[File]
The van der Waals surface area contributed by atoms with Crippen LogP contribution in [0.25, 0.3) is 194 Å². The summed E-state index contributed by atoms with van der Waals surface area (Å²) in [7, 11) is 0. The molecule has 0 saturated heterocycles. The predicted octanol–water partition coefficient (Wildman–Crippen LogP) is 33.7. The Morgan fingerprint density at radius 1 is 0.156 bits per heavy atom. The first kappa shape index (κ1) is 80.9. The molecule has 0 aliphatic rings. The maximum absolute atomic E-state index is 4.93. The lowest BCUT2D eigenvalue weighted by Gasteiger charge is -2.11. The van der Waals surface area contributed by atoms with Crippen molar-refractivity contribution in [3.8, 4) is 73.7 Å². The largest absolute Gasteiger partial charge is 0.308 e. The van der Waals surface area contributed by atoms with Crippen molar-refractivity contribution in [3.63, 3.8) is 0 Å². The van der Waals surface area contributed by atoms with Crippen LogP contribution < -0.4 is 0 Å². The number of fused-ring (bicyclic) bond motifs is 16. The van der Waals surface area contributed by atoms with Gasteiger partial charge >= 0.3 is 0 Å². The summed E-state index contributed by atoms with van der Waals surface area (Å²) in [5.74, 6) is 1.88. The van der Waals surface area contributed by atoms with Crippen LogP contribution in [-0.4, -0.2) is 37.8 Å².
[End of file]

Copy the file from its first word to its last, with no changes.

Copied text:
The van der Waals surface area contributed by atoms with Crippen LogP contribution in [0.25, 0.3) is 194 Å². The summed E-state index contributed by atoms with van der Waals surface area (Å²) in [7, 11) is 0. The molecule has 0 saturated heterocycles. The predicted octanol–water partition coefficient (Wildman–Crippen LogP) is 33.7. The Morgan fingerprint density at radius 1 is 0.156 bits per heavy atom. The first kappa shape index (κ1) is 80.9. The molecule has 0 aliphatic rings. The maximum absolute atomic E-state index is 4.93. The lowest BCUT2D eigenvalue weighted by Gasteiger charge is -2.11. The van der Waals surface area contributed by atoms with Crippen molar-refractivity contribution in [3.8, 4) is 73.7 Å². The largest absolute Gasteiger partial charge is 0.308 e. The van der Waals surface area contributed by atoms with Crippen molar-refractivity contribution in [3.63, 3.8) is 0 Å². The van der Waals surface area contributed by atoms with Crippen LogP contribution < -0.4 is 0 Å². The number of fused-ring (bicyclic) bond motifs is 16. The van der Waals surface area contributed by atoms with Gasteiger partial charge >= 0.3 is 0 Å². The summed E-state index contributed by atoms with van der Waals surface area (Å²) in [5.74, 6) is 1.88. The van der Waals surface area contributed by atoms with Crippen LogP contribution in [-0.4, -0.2) is 37.8 Å².